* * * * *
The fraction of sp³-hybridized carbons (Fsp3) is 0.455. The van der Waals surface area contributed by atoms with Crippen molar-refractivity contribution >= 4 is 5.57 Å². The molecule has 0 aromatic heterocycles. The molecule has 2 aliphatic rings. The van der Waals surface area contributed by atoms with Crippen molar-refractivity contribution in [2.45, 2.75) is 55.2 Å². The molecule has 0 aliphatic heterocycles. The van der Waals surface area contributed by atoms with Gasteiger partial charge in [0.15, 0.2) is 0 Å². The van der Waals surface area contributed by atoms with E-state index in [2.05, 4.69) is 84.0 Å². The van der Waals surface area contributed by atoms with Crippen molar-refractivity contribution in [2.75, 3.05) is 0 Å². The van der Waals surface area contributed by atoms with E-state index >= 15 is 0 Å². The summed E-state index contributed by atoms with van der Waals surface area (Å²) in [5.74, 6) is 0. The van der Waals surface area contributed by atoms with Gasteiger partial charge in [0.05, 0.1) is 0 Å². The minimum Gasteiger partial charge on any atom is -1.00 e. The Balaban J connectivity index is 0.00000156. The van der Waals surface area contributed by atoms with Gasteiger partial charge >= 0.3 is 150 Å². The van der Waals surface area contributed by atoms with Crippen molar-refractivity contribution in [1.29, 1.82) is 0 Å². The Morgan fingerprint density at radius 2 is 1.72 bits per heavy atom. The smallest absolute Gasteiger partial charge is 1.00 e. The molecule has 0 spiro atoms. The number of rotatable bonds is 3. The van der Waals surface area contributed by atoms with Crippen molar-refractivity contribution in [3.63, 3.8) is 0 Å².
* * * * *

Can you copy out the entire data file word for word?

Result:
The fraction of sp³-hybridized carbons (Fsp3) is 0.455. The van der Waals surface area contributed by atoms with Crippen molar-refractivity contribution >= 4 is 5.57 Å². The molecule has 0 aromatic heterocycles. The molecule has 2 aliphatic rings. The van der Waals surface area contributed by atoms with Crippen molar-refractivity contribution in [2.45, 2.75) is 55.2 Å². The molecule has 0 aliphatic heterocycles. The van der Waals surface area contributed by atoms with Gasteiger partial charge in [0.15, 0.2) is 0 Å². The van der Waals surface area contributed by atoms with E-state index in [2.05, 4.69) is 84.0 Å². The van der Waals surface area contributed by atoms with Crippen molar-refractivity contribution in [2.75, 3.05) is 0 Å². The van der Waals surface area contributed by atoms with E-state index >= 15 is 0 Å². The summed E-state index contributed by atoms with van der Waals surface area (Å²) in [5.74, 6) is 0. The van der Waals surface area contributed by atoms with Gasteiger partial charge in [0.05, 0.1) is 0 Å². The minimum Gasteiger partial charge on any atom is -1.00 e. The Balaban J connectivity index is 0.00000156. The van der Waals surface area contributed by atoms with Gasteiger partial charge >= 0.3 is 150 Å². The van der Waals surface area contributed by atoms with Crippen molar-refractivity contribution in [1.29, 1.82) is 0 Å². The Morgan fingerprint density at radius 2 is 1.72 bits per heavy atom. The smallest absolute Gasteiger partial charge is 1.00 e. The molecule has 0 spiro atoms. The number of rotatable bonds is 3. The van der Waals surface area contributed by atoms with Crippen molar-refractivity contribution in [3.63, 3.8) is 0 Å².